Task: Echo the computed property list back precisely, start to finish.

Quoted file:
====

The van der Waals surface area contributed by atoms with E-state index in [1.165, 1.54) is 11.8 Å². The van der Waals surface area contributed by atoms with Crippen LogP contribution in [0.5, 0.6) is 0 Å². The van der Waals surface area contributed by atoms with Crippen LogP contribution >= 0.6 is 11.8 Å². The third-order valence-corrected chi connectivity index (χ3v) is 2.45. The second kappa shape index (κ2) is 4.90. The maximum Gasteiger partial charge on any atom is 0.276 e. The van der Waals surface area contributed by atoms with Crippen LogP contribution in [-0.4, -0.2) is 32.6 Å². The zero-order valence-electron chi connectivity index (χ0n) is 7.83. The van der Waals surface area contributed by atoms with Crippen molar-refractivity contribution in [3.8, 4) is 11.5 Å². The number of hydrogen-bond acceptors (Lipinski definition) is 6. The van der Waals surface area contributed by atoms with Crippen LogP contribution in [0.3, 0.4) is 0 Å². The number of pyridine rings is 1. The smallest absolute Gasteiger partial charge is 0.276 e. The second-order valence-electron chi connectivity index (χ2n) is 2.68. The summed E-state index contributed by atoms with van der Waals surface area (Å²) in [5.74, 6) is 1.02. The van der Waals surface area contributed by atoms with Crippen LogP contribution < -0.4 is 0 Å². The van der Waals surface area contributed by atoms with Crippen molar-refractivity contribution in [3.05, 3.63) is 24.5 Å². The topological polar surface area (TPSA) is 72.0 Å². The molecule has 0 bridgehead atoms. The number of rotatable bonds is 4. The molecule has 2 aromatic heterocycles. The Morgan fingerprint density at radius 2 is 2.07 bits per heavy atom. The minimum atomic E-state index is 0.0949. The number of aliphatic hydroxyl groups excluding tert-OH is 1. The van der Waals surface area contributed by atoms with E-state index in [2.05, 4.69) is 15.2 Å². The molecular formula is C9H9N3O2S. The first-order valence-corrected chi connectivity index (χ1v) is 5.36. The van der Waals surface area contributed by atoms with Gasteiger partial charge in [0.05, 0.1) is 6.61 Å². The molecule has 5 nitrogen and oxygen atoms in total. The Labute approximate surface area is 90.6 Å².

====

The van der Waals surface area contributed by atoms with E-state index in [1.165, 1.54) is 11.8 Å². The van der Waals surface area contributed by atoms with Crippen LogP contribution in [0.5, 0.6) is 0 Å². The van der Waals surface area contributed by atoms with Crippen LogP contribution >= 0.6 is 11.8 Å². The third-order valence-corrected chi connectivity index (χ3v) is 2.45. The second kappa shape index (κ2) is 4.90. The maximum Gasteiger partial charge on any atom is 0.276 e. The van der Waals surface area contributed by atoms with Crippen LogP contribution in [-0.4, -0.2) is 32.6 Å². The zero-order valence-electron chi connectivity index (χ0n) is 7.83. The van der Waals surface area contributed by atoms with Crippen molar-refractivity contribution in [3.8, 4) is 11.5 Å². The number of hydrogen-bond acceptors (Lipinski definition) is 6. The van der Waals surface area contributed by atoms with Crippen LogP contribution in [0.3, 0.4) is 0 Å². The number of pyridine rings is 1. The smallest absolute Gasteiger partial charge is 0.276 e. The second-order valence-electron chi connectivity index (χ2n) is 2.68. The summed E-state index contributed by atoms with van der Waals surface area (Å²) in [5.74, 6) is 1.02. The van der Waals surface area contributed by atoms with Crippen LogP contribution < -0.4 is 0 Å². The van der Waals surface area contributed by atoms with Crippen molar-refractivity contribution in [3.05, 3.63) is 24.5 Å². The topological polar surface area (TPSA) is 72.0 Å². The molecule has 0 bridgehead atoms. The number of rotatable bonds is 4. The molecule has 2 aromatic heterocycles. The Morgan fingerprint density at radius 2 is 2.07 bits per heavy atom. The minimum atomic E-state index is 0.0949. The number of aliphatic hydroxyl groups excluding tert-OH is 1. The van der Waals surface area contributed by atoms with E-state index in [2.05, 4.69) is 15.2 Å². The molecular formula is C9H9N3O2S. The first-order valence-corrected chi connectivity index (χ1v) is 5.36. The van der Waals surface area contributed by atoms with Gasteiger partial charge in [0.05, 0.1) is 6.61 Å². The molecule has 5 nitrogen and oxygen atoms in total. The Labute approximate surface area is 90.6 Å².